Appraiser shortage hits both private, public sectors
Profession has been losing workforce in recent yearsJune 8th, 2017
Filling a national shortage of real estate appraisers comes down to a matter of compensation catching up with demand, says Michael Robinson, owner of Hearthstone Appraisal PLLC, of Spokane.
He adds, however, that some forces within the industry don’t have the patience for that.
Robinson contends that the emergence of appraisal management companies has contributed to the shortage by effectively reducing appraiser compensation.
AMCs help provide insulation between appraisers and lending institutions, although AMCs are mostly compensated through a cut of appraisal fees, he says.
Robinson says he’s worried, however, that just as appraiser fees have started to tick upward, there’s a movement to reduce the standards for appraiser certification.
That would allow lesser qualified people to become certified, presumably at lower wages, he claims.
“The real issue is that if we’re going to refresh the industry with new professionals, we have to be able to compensate them and attract them to the profession,” Robinson says.
In the private sector, real estate appraisals are required by financial institutions to determine or confirm the value of property to be used as collateral against a loan.
In the public sector, county assessors are required to determine the market value of property for tax purposes.
Robinson says it takes a certain amount of knowledge and experience to conduct a competent appraisal.
That’s why a college degree is required for private residential appraisers in addition to certification standards, he says.
“We present a point of view and support it with reasoning that a typical person can read and have confidence that it’s credible,” Robinson says.
Because there’s no specific college degree in appraising, a four-year degree in most any field is sufficient to meet the education requirement.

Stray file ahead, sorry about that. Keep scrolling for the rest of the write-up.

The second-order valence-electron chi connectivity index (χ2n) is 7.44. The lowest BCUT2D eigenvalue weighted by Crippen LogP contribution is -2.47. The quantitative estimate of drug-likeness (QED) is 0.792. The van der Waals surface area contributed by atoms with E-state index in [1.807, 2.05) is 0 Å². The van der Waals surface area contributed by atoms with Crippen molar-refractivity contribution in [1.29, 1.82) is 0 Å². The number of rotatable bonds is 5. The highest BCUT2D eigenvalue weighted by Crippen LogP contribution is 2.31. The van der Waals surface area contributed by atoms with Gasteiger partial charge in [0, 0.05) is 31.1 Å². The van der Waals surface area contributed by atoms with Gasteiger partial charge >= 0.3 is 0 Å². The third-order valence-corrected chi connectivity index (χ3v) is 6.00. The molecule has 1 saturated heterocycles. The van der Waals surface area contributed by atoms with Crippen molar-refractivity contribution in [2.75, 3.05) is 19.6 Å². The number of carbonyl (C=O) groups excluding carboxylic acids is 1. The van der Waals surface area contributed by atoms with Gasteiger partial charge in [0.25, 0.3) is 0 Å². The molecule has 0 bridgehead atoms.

“You just need to have a degree in which you prove your academic core and apply the basics,” he says.
Robinson has a bachelor’s degree in secondary science education. He says that background has equipped him with analytical and problem-solving skills.
“I also went to grad school, and that helps me become more accomplished as a communicator,” he says.
In recent years, AMCs have stepped up their role as the required firewall between appraisers and lenders.
The firewall is intended to ensure that the lender doesn’t influence an appraiser’s findings.
Robinson claims AMCs took their cut out of the appraisal fees without raising them, putting less money in the hands of the appraisers.
That reduced resources that established appraisers had used to train people coming into the business, says Robinson, who’s a nationally certified standards and ethics instructor.
“We stopped training new people, because AMCs were taking the money we needed to train them,” he claims.
Robinson says few college graduates are willing to work for minimum wage for the amount of time it takes to become certified—a minimum of two years.